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RecoverPoint and VAAI Interoperability

As most of you probably already know, the addition of the vStorage APIs for Array Integration (VAAI) was a major new feature of VMware vSphere 4.1. For those of you not familiar with VAAI, the short story is that these APIs enable VMware ESX/ESXi to offload certain types of storage operations to VAAI-compliant storage arrays in order to increase efficiency.

This new functionality is supported on EMC’s midrange Unified arrays with the release of FLARE 30 some time ago. VAAI support will come to the Symmetrix VMAX arrays later in the year with the next release of Enginuity. Similarly, EMC is extending VAAI support across the range of products, including EMC’s heterogeneous storage replication product: EMC RecoverPoint.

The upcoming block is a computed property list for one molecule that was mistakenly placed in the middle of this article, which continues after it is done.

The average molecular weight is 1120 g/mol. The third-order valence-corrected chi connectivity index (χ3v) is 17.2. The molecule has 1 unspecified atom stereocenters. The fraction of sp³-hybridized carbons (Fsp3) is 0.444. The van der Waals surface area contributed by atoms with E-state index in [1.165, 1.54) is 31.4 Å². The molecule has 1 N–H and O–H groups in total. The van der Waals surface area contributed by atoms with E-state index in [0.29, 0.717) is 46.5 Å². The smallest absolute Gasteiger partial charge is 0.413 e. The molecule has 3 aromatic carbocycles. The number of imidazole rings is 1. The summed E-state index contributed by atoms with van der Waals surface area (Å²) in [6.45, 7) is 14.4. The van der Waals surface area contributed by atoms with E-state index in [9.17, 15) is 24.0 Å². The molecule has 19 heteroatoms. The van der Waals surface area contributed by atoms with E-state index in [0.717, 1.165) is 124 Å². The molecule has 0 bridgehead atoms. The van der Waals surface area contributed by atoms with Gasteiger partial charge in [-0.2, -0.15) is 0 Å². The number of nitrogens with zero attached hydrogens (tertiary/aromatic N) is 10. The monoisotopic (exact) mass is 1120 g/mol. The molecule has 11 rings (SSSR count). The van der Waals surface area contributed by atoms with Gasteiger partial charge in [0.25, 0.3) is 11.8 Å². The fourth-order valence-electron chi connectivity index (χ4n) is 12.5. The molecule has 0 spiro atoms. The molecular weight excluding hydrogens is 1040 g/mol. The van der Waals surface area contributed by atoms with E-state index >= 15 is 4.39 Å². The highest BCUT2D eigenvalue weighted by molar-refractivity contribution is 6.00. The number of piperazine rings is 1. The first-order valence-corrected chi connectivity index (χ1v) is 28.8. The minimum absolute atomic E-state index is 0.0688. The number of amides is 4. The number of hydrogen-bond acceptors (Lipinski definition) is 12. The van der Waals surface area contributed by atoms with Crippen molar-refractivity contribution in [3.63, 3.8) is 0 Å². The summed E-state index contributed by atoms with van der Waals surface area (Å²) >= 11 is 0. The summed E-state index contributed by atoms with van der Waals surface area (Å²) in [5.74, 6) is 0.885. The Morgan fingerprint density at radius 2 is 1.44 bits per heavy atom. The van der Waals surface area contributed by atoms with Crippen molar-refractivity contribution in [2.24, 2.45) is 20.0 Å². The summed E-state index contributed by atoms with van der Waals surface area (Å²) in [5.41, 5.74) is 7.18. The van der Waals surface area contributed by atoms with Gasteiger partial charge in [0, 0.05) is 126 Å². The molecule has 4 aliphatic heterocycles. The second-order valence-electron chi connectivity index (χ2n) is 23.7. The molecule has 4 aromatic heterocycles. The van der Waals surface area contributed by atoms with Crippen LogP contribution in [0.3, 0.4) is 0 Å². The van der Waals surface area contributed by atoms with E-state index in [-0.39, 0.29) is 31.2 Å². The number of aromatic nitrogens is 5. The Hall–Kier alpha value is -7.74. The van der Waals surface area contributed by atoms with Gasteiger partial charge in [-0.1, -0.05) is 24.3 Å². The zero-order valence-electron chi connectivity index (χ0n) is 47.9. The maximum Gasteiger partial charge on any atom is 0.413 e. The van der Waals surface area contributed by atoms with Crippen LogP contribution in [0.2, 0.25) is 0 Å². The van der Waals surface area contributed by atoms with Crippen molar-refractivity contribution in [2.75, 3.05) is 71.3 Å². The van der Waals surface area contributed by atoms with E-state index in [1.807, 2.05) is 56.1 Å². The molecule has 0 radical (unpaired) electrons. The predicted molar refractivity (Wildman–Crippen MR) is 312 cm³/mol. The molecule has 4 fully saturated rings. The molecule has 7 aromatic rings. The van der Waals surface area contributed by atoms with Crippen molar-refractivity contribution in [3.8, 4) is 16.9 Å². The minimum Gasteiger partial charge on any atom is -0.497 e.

While EMC is working to bring VAAI support to RecoverPoint—which is a larger task than it might seem, as I’ll explain shortly—today that support isn’t completely implemented. In this article, I’m going to describe in a bit more detail the interoperability between VAAI and RecoverPoint.

First, though, some basics. It’s entirely possible that a fair number of readers might not be familiar with RecoverPoint, so I’ll discuss some RecoverPoint basics first. RecoverPoint leverages the idea of splitters to enable continuous data protection (CDP), continuous remote replication (CRR), and concurrent local and remote replication (CLR). CDP is like “the Tivo of storage”, allowing users to create local replicas and rollback to virtually any point in time. CRR is similar, but with a remote array and enabling users to rollback to significant points in time. CLR, of course, combines the two. All of this is made possible by the splitters. RecoverPoint leverages either fabric-based splitters (such as Cisco SANTap), host-based splitters, or array-based splitters. These splitters take writes to protected LUNs and split them off to the appropriate local or remote replicas (or both).